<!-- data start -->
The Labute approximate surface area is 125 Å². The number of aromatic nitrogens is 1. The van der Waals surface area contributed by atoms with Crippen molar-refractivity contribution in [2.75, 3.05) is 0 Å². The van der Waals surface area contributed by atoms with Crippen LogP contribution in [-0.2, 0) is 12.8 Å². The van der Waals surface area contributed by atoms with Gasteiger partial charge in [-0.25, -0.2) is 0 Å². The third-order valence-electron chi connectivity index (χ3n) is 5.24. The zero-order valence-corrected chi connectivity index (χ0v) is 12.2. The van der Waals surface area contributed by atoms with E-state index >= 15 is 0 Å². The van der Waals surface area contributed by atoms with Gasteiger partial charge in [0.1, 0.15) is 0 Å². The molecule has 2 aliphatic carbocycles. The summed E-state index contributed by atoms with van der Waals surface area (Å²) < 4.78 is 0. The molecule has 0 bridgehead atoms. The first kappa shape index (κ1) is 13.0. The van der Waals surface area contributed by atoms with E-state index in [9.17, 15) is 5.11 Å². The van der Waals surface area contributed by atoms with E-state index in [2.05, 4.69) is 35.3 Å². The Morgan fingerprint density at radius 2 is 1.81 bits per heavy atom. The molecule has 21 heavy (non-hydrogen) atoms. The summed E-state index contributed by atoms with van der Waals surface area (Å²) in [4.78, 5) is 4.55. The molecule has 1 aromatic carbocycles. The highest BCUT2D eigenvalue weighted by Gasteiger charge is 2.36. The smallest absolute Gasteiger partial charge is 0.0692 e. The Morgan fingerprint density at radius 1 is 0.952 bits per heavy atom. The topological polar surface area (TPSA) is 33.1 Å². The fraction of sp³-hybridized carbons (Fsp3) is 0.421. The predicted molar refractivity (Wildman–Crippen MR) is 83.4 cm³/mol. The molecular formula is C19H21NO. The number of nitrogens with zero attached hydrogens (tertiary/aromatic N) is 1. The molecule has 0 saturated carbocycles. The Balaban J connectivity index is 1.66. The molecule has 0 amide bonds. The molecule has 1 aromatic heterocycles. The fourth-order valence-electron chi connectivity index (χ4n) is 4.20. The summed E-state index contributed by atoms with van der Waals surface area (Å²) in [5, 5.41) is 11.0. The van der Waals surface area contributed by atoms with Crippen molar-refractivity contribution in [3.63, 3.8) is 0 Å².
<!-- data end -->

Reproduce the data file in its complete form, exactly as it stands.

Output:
The Labute approximate surface area is 125 Å². The number of aromatic nitrogens is 1. The van der Waals surface area contributed by atoms with Crippen molar-refractivity contribution in [2.75, 3.05) is 0 Å². The van der Waals surface area contributed by atoms with Crippen LogP contribution in [-0.2, 0) is 12.8 Å². The van der Waals surface area contributed by atoms with Gasteiger partial charge in [-0.25, -0.2) is 0 Å². The third-order valence-electron chi connectivity index (χ3n) is 5.24. The zero-order valence-corrected chi connectivity index (χ0v) is 12.2. The van der Waals surface area contributed by atoms with E-state index >= 15 is 0 Å². The van der Waals surface area contributed by atoms with Gasteiger partial charge in [0.1, 0.15) is 0 Å². The molecule has 2 aliphatic carbocycles. The summed E-state index contributed by atoms with van der Waals surface area (Å²) < 4.78 is 0. The molecule has 0 bridgehead atoms. The first kappa shape index (κ1) is 13.0. The van der Waals surface area contributed by atoms with E-state index in [9.17, 15) is 5.11 Å². The van der Waals surface area contributed by atoms with E-state index in [2.05, 4.69) is 35.3 Å². The Morgan fingerprint density at radius 2 is 1.81 bits per heavy atom. The molecule has 21 heavy (non-hydrogen) atoms. The summed E-state index contributed by atoms with van der Waals surface area (Å²) in [4.78, 5) is 4.55. The molecule has 1 aromatic carbocycles. The highest BCUT2D eigenvalue weighted by Gasteiger charge is 2.36. The smallest absolute Gasteiger partial charge is 0.0692 e. The Morgan fingerprint density at radius 1 is 0.952 bits per heavy atom. The topological polar surface area (TPSA) is 33.1 Å². The fraction of sp³-hybridized carbons (Fsp3) is 0.421. The predicted molar refractivity (Wildman–Crippen MR) is 83.4 cm³/mol. The molecular formula is C19H21NO. The number of nitrogens with zero attached hydrogens (tertiary/aromatic N) is 1. The molecule has 0 saturated carbocycles. The Balaban J connectivity index is 1.66. The molecule has 0 amide bonds. The molecule has 1 aromatic heterocycles. The fourth-order valence-electron chi connectivity index (χ4n) is 4.20. The summed E-state index contributed by atoms with van der Waals surface area (Å²) in [5, 5.41) is 11.0. The van der Waals surface area contributed by atoms with Crippen molar-refractivity contribution in [3.63, 3.8) is 0 Å².